Liked by 3 people

  2. When I was in high school my art teacher said I had no talent. I kind of believed him even though I kept painting and sometimes found work, and, down the road, like 10 years after I graduate high school, I had a one person show. I kept being quietly productive usually after long intervals. But the voices in my head — not just my HS art teacher but my mom and various other voices — made it constantly challenging. Then, in 2010 I built a little shed where I could paint and leave everything there. It was like another world even though it wasn’t even 20 feet from my back door. I’ve since moved back to Colorado where the climate doesn’t really allow a shed outdoors without heat etc. I have a studio in my little house. I surrendered at some point to the reality that I have plenty of talent and innate ability, but I have never studied painting formally and am not likely to. I’ve seen how it goes. I paint until I learn something, I practice and then at the end of that small trajectory I paint something wonderful, amazing. At that point, it’s time to move on to the next scary thing and I have to paint myself through that, take the lesson as it emerges, and keep working. I can’t care how I do. In fact, to keep painting, I have to NOT care. Samuel Beckett’s little aphorism, “Try, fail. Try again, fail better” which I’ve certainly quoted to The Dihedral before is like a mantra for me in creative work. I’m not the shit until I’m the shit and then if I have courage I will go forward and no longer b the shit. That’s how it is for me. Loving it means that I must grow as an artist. There’s a whole world of images and colors and things I haven’t seen and haven’t tried and don’t, yet, know anything about.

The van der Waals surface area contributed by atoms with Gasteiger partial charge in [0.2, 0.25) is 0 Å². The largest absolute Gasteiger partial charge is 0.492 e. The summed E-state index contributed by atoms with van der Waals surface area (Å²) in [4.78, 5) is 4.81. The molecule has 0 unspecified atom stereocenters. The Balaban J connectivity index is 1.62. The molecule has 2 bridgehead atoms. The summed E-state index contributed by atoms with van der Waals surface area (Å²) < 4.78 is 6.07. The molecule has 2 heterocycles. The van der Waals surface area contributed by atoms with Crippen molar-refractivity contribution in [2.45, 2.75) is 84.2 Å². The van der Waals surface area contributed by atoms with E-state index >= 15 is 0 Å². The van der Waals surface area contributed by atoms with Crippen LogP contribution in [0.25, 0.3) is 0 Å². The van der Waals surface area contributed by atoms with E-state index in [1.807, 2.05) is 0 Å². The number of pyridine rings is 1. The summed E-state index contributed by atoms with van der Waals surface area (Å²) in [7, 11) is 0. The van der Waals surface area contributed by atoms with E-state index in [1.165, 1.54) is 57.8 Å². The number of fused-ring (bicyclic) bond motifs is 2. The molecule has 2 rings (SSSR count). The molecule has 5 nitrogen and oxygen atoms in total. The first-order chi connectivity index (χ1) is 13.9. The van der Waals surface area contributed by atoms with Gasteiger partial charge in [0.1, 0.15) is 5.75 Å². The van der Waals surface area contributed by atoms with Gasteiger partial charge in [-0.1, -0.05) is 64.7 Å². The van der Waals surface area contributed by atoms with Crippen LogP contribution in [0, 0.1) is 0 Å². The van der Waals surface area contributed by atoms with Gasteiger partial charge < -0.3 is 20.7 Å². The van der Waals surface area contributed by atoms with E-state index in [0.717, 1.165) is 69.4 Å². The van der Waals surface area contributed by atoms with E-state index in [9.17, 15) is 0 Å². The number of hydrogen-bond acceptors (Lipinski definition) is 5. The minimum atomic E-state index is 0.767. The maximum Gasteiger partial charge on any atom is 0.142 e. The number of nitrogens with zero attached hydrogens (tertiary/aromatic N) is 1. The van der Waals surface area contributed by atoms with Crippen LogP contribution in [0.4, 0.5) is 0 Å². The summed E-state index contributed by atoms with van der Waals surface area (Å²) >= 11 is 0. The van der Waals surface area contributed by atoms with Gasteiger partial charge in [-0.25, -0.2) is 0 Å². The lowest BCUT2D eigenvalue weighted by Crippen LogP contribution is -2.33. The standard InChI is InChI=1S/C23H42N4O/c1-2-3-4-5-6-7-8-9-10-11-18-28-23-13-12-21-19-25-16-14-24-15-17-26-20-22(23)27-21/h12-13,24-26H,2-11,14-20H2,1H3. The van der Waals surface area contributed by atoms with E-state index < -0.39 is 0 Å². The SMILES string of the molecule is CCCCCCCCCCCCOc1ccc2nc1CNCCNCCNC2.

Anyway, that’s my experience reconnecting. As an older person I am far more conscious of the beauty of the process than I was when I was young. It, in and of itself, is magical. ❤ Keep going, Gaia.

    Liked by 3 people

  3. I used to be actively involved in theater. My last audition was when I was 18, and I’m 40 now. I’ve thought of getting involved in community theater, but I know I have a lot of re-learning to do.

    I’ve recently started writing again, and I feel like my skill has devolved so much in the absence of active writing. It’s frustrating, but I know I’ll get back to where I once was.

    Liked by 2 people

  4. Dating was my activity of choice although one could argue that dating is not an activity like painting or acting and etc. The fact that I’ve never been married, tells me it’s a craft that I still have not mastered. Dating can be fun. For the most part, it’s like riding a roller coaster! 🎢 You described it best “this journey will be less of a honeymoon and more of a reunion…”

    Liked by 1 person

  5. I am a dancer. I used to enact and dance during my school days. But after that, everything had stopped. It was like after 17 years, I joined dance classes. It was tough initially since my stamina and energy level was low. But I pushed myself and worked on it. And now, it’s been 6 years into dancing. The journey was like re-inventing myself.

    Liked by 1 person

    1. This is so good to hear and gives me a little more confidence, that even after a great, we still have the ability to get back to our roots! Thank you for this!

      Liked by 1 person